Medical marijuana will soon be legal in Oakland



July 18, 2000
San Francisco Examiner

Federal judge lets Oakland pot club distribute drug

Ruling limits use to strictly defined medical necessity

Medical marijuana will soon be legal in Oakland under an unprecedented
ruling by a federal judge.

Over Clinton administration objections, U.S. District Judge Charles Breyer
allowed the Oakland Cannabis Buyers' Cooperative to distribute the drug to
patients who face imminent harm without it and have no legal alternative.

Monday's ruling comes three days after San Francisco health officials
started issuing photo ID cards to marijuana users who had their doctors'

A day earlier, a UC-San Francisco professor's study released at the 13th
International AIDS Conference in South Africa found that marijuana did not
interfere with anti-retroviral drugs used against AIDS and suggested it was
effective against extreme weight loss associated with the disease.

"We applaud the wisdom of the courts and again call upon the federal
authorities to reschedule" marijuana, now classified under federal law as a
substance with no legitimate medical use, said Jeff Jones, executive
director of the Oakland cooperative.

The government has shown no such inclination, moving instead to close
marijuana clubs that sprang up after California voters passed Proposition
215 in November 1996. The initiative, adopted in varying forms by seven
other states, suspends state drug laws for patients whose doctors recommend
marijuana to ease pain, nausea or the side effects of potent medicines for
diseases that include AIDS and cancer.

Justice reviewing ruling

Justice Department spokeswoman Gretchen Michael said the department was
reviewing Breyer's ruling and had no comment. The department has until the
end of next week to decide whether to seek Supreme Court review of an
appellate ruling last September that was the basis of Breyer's decision.

Implementation may not be quick or simple. Following the language of the
9th U.S. Circuit Court of Appeals, Breyer said the cooperative could supply
marijuana to patients who showed a medical necessity - a serious condition,
threatening imminent harm, that has resisted all legal medicines but could
be improved by marijuana.

That is narrower than the Prop. 215 standards and will require Jones' staff
and medical advisors to screen the 2,500 members of the cooperative, which
halted marijuana distribution by court order in October 1998. Jones said
the review should take about a week and would probably leave somewhere
between 15 and 50 percent of the members eligible for marijuana.

The ruling also has a limited scope, shielding only the Oakland cooperative
and not a handful of patients and growers who have been turned down by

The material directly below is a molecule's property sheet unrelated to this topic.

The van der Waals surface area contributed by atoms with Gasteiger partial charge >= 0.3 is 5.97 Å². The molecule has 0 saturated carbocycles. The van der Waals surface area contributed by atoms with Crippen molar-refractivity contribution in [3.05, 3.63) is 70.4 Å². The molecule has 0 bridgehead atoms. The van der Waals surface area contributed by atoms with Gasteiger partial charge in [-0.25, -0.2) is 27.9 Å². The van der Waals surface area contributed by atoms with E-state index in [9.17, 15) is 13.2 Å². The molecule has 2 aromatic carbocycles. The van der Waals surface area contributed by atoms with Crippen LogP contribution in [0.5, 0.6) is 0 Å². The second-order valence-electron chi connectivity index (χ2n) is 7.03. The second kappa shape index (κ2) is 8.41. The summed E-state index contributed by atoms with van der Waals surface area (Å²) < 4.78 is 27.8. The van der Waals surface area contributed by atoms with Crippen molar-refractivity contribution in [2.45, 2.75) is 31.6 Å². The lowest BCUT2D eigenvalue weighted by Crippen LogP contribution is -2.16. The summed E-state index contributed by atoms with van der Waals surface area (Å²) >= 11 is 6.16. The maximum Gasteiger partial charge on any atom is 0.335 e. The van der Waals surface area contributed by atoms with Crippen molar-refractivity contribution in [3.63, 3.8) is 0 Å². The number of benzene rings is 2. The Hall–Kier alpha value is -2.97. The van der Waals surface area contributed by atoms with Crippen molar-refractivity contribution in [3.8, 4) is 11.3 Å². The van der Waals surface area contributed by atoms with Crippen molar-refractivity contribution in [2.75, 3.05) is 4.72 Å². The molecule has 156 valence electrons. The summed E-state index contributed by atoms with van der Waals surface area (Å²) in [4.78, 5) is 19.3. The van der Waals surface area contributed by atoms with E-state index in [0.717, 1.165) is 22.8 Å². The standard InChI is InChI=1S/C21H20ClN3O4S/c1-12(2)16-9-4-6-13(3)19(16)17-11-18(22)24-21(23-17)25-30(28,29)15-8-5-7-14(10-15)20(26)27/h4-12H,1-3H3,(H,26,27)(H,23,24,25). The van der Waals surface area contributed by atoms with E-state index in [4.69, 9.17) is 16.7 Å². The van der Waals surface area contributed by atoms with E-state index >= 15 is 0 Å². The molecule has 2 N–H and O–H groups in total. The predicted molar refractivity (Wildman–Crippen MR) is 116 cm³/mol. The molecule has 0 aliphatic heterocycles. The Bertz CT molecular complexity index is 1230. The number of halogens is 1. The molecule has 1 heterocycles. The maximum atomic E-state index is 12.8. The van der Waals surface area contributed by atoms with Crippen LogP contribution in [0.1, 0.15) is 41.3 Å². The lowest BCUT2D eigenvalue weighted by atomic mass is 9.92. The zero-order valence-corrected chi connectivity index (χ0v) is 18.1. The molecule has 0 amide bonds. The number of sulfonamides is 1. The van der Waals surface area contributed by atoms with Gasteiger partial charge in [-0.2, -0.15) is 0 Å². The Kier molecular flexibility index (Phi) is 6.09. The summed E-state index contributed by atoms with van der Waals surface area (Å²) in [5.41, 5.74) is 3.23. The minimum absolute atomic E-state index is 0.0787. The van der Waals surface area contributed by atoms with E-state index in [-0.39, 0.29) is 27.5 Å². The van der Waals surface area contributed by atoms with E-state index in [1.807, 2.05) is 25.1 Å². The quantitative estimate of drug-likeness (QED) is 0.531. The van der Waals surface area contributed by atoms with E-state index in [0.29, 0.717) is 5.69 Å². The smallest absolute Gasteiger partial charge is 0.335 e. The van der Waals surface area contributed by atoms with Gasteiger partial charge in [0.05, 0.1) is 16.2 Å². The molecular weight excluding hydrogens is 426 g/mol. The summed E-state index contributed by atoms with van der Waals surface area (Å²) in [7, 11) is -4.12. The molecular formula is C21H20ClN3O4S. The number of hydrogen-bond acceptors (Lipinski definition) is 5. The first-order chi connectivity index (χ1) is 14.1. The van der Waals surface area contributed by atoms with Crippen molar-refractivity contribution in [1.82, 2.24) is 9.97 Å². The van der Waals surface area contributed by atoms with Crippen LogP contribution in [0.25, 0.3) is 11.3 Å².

other federal judges in the past year when they tried to invoke a
"necessity" defense against federal criminal charges. Those defendants are
counting on the appeals court to apply its September ruling to their cases.

But Breyer's decision was nevertheless a dramatic victory for sponsors of
Prop. 215 after more than three years of adversity in state and federal

"This is the first step toward getting it in pharmacies. . . . The genie's
out of the bottle and they never can put it back," said Dennis Peron,
author of Prop. 215 and founder of the Cannabis Buyers' Club in San Francisco.

The club, which predated the 1996 initiative, was closed by the courts, and
Peron now runs a farm in Lake County that distributes marijuana to about
150 patients.

Hallinan: Legal under 'federal law'

"It's a victory for everyone who voted for Prop. 215," said San Francisco
District Attorney Terence Hallinan. "Medical patients can now use marijuana
legally under federal law."

Breyer refused to carve out an exception for medical necessity in October
1998 when he granted the Justice Department's request for an injunction
prohibiting marijuana distribution at the Oakland cooperative and five
others in Northern California.

The Oakland organization quickly reopened as a hemp store and patient
counseling center, with the backing of city officials.

Last September, the appeals court told Breyer to reconsider and said
evidence offered by the cooperative and its patients, about the
effectiveness of marijuana and lack of a legal substitute, would support an
exception unless the government rebutted it.

Breyer invited a rebuttal at a hearing last Friday but was told by Justice
Department lawyer Mark
Quinlivan that he had nothing to add beyond the fact that Congress and
federal regulators considered marijuana medically worthless.

"The government has still not offered any evidence to rebut (the
cooperative's) evidence that cannabis is medically necessary for a group of
seriously ill patients," Breyer said in his order Monday.

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